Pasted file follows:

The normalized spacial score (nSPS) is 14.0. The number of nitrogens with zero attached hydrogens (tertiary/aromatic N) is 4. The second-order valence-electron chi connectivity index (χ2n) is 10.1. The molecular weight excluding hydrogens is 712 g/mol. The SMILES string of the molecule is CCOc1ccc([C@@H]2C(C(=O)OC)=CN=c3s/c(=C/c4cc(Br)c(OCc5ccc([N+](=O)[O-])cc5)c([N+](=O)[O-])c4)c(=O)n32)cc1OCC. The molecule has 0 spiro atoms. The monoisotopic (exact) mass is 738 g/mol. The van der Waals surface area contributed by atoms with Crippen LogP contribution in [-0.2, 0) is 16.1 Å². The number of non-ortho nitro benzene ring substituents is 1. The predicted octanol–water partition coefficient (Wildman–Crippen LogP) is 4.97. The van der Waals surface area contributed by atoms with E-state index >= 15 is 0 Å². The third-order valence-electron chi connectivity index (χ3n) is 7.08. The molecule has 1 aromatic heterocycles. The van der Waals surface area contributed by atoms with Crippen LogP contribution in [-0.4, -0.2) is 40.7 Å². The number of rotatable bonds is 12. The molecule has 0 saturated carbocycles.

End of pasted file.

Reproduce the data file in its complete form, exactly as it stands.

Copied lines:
The normalized spacial score (nSPS) is 14.0. The number of nitrogens with zero attached hydrogens (tertiary/aromatic N) is 4. The second-order valence-electron chi connectivity index (χ2n) is 10.1. The molecular weight excluding hydrogens is 712 g/mol. The SMILES string of the molecule is CCOc1ccc([C@@H]2C(C(=O)OC)=CN=c3s/c(=C/c4cc(Br)c(OCc5ccc([N+](=O)[O-])cc5)c([N+](=O)[O-])c4)c(=O)n32)cc1OCC. The molecule has 0 spiro atoms. The monoisotopic (exact) mass is 738 g/mol. The van der Waals surface area contributed by atoms with Crippen LogP contribution in [-0.2, 0) is 16.1 Å². The number of non-ortho nitro benzene ring substituents is 1. The predicted octanol–water partition coefficient (Wildman–Crippen LogP) is 4.97. The van der Waals surface area contributed by atoms with E-state index >= 15 is 0 Å². The third-order valence-electron chi connectivity index (χ3n) is 7.08. The molecule has 1 aromatic heterocycles. The van der Waals surface area contributed by atoms with Crippen LogP contribution in [-0.4, -0.2) is 40.7 Å². The number of rotatable bonds is 12. The molecule has 0 saturated carbocycles.